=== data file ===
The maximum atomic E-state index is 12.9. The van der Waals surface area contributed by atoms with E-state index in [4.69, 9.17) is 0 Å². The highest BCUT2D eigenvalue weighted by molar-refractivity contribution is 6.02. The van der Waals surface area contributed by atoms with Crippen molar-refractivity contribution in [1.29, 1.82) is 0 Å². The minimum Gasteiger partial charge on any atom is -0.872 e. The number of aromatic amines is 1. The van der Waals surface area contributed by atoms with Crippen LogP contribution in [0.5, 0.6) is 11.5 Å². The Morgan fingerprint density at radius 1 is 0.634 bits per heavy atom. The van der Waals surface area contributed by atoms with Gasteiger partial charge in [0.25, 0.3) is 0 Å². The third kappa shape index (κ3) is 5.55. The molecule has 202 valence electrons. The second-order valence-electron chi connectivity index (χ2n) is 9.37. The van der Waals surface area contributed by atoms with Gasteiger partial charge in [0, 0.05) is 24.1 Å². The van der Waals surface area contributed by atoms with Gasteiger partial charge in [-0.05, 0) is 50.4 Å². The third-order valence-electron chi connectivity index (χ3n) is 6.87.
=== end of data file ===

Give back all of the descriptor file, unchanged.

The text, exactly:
The maximum atomic E-state index is 12.9. The van der Waals surface area contributed by atoms with E-state index in [4.69, 9.17) is 0 Å². The highest BCUT2D eigenvalue weighted by molar-refractivity contribution is 6.02. The van der Waals surface area contributed by atoms with Crippen molar-refractivity contribution in [1.29, 1.82) is 0 Å². The minimum Gasteiger partial charge on any atom is -0.872 e. The number of aromatic amines is 1. The van der Waals surface area contributed by atoms with Crippen LogP contribution in [0.5, 0.6) is 11.5 Å². The Morgan fingerprint density at radius 1 is 0.634 bits per heavy atom. The van der Waals surface area contributed by atoms with Gasteiger partial charge in [0.25, 0.3) is 0 Å². The third kappa shape index (κ3) is 5.55. The molecule has 202 valence electrons. The second-order valence-electron chi connectivity index (χ2n) is 9.37. The van der Waals surface area contributed by atoms with Gasteiger partial charge in [0, 0.05) is 24.1 Å². The van der Waals surface area contributed by atoms with Gasteiger partial charge in [-0.05, 0) is 50.4 Å². The third-order valence-electron chi connectivity index (χ3n) is 6.87.